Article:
Bike Share Programs Have Had Millions of Rides but No Fatalities

Bike Share Programs Have Had Millions of Rides but No Fatalities

It was recently found that there still has not been a single fatality of a cyclist using bike-share across the 36 bike share programs in the United States. There has been an estimate of over 23 million rides across the bike-share programs in the U.S., which is a great thing to hear.

One reason that cyclists using bike-share bikes are less likely to get injured, or even worse, is because of the bikes themselves. The bikes are heavy and have wide tires that make it much harder for riders to travel fast. Also, some bikes come with lights already installed, making it easier for others to see these cyclists when they are riding. Some people, however, criticize these bike-share programs because they do not require riders to wear helmets.

Also, there is the idea that as biking becomes more popular among individuals for means of both transportation and leisure, drivers will get more used to bikers and will be more willing to share the road with them. As we have discussed in the past, the popularity around biking can even help give reason for more biking infrastructures that will ultimately encourage more safe biking.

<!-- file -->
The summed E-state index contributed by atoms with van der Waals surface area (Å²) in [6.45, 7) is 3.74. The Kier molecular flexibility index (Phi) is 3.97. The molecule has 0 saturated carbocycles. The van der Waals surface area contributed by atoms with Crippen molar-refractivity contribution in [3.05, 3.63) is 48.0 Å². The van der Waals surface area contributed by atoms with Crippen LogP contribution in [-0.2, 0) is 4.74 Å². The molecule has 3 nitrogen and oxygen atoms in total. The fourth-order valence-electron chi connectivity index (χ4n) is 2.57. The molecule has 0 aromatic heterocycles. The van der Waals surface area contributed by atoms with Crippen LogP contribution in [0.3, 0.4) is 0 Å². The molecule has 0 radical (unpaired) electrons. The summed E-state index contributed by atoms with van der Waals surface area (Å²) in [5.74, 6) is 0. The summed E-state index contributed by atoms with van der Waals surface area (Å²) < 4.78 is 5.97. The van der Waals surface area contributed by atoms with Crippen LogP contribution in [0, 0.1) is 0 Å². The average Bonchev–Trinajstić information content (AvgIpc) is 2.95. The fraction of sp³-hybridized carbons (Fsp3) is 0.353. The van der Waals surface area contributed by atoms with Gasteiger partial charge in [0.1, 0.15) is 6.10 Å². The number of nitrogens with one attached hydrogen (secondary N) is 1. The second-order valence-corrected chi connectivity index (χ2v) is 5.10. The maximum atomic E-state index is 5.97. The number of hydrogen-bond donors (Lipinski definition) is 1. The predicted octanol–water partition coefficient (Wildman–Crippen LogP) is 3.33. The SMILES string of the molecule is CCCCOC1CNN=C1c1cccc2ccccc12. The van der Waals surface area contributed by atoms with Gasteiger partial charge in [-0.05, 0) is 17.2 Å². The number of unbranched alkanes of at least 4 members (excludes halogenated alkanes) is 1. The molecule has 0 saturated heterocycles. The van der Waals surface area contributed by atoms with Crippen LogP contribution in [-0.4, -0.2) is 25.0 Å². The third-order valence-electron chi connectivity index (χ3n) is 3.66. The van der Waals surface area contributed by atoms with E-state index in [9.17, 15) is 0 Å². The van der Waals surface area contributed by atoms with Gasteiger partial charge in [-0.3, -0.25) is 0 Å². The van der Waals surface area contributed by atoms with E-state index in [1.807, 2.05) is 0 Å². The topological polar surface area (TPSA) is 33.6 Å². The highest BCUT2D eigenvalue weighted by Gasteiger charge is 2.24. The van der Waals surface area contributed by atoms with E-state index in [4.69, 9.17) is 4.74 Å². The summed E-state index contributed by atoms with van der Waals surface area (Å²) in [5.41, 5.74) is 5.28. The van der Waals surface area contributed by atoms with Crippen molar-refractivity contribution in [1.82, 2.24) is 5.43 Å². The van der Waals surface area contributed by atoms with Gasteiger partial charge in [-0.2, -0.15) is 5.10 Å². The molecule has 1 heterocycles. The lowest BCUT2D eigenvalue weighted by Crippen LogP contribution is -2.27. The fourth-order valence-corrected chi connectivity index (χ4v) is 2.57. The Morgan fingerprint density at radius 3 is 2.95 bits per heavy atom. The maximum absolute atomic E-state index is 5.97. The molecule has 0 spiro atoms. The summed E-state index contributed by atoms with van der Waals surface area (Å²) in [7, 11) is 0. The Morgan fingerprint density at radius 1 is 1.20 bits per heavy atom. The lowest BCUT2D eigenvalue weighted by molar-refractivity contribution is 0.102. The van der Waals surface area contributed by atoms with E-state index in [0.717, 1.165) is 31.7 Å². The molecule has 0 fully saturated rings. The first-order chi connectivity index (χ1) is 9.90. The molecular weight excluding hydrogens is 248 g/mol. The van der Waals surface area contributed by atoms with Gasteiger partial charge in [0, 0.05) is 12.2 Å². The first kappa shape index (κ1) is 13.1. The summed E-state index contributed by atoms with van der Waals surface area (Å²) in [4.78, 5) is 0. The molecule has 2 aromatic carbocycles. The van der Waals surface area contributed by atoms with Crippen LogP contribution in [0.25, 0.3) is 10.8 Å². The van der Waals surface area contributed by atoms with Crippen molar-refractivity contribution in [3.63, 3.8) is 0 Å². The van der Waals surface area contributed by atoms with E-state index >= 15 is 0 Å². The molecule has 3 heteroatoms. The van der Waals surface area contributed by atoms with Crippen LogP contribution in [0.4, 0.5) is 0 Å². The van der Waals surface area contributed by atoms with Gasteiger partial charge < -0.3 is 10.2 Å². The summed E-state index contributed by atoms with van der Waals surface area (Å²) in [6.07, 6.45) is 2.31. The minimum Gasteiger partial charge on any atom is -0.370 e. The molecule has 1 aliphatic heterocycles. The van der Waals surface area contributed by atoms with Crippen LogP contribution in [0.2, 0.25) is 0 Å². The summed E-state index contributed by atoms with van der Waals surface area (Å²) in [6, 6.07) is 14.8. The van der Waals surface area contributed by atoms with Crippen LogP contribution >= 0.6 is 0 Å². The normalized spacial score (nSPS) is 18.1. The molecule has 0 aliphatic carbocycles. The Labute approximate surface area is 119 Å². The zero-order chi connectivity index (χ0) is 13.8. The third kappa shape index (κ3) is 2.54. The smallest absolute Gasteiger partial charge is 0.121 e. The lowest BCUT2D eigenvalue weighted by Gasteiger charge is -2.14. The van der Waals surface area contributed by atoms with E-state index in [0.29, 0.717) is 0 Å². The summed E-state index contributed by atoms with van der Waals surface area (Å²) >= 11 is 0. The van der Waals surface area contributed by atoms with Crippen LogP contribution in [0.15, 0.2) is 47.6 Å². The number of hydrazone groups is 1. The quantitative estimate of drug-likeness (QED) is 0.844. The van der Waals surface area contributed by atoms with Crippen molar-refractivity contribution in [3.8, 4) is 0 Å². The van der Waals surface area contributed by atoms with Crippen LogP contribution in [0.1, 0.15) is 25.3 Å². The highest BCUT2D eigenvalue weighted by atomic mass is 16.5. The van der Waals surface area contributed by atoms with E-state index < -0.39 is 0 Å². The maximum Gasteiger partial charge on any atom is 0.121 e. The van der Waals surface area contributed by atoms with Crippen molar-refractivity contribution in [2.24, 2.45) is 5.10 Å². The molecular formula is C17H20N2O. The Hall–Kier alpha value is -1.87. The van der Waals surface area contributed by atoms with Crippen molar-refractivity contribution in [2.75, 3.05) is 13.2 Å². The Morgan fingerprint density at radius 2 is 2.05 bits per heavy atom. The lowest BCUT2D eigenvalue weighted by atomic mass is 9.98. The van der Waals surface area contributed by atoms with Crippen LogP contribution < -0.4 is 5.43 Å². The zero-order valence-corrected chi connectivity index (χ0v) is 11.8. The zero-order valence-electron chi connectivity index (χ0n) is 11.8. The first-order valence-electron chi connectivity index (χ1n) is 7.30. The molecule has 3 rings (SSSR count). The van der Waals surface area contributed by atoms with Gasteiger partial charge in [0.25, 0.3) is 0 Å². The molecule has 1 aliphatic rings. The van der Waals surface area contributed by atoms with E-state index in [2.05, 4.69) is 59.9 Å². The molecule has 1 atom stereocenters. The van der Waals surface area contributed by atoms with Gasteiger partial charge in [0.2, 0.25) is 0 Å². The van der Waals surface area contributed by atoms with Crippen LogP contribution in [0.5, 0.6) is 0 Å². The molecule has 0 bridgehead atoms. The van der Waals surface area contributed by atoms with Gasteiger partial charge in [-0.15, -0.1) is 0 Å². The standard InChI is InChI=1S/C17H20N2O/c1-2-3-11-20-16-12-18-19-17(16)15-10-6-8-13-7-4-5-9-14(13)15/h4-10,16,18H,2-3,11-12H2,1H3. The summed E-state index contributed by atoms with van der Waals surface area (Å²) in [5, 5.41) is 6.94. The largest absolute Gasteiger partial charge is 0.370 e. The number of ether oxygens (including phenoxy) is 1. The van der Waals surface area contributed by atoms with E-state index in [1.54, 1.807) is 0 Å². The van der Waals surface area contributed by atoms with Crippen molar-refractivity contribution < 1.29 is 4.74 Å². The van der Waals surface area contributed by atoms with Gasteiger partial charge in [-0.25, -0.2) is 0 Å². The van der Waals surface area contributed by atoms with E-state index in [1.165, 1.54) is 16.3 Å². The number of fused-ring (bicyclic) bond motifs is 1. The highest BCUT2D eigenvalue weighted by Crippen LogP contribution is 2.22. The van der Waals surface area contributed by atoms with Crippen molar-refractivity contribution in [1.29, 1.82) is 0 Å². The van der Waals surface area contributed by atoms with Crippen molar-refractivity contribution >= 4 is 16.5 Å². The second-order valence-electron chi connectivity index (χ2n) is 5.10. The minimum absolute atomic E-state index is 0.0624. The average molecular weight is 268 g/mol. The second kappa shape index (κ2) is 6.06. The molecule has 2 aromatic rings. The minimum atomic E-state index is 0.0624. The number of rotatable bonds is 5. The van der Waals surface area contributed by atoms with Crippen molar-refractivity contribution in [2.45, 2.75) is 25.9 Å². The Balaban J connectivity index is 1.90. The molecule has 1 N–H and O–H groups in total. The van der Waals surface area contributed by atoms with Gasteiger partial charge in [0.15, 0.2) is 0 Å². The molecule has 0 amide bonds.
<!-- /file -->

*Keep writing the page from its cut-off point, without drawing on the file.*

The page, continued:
We hope that The Capital Bikeshare program will continue to be prevalent in the county, especially in the White Flint sector. We also want riders to continue to feel safe riding their bikes in this area, especially with the biking infrastructure improvements coming to the sector.

Rebecca Hertz

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Rebecca Hertz is the Assistant Executive Director of Friends of White Flint. She received her Bachelor’s Degree in International Development and Social Change from Clark University, Worcester Massachusetts in 2012. She completed her Master’s Degree from Clark University, as well, in Community Development and Planning in 2013. She is interested in how built environments impact the health and growth of communities. Prior to this role, she worked as a youth worker and mentor for several non-profit organizations in Maryland and Massachusetts. She grew up in Rockville, MD and has recently moved back to the region.

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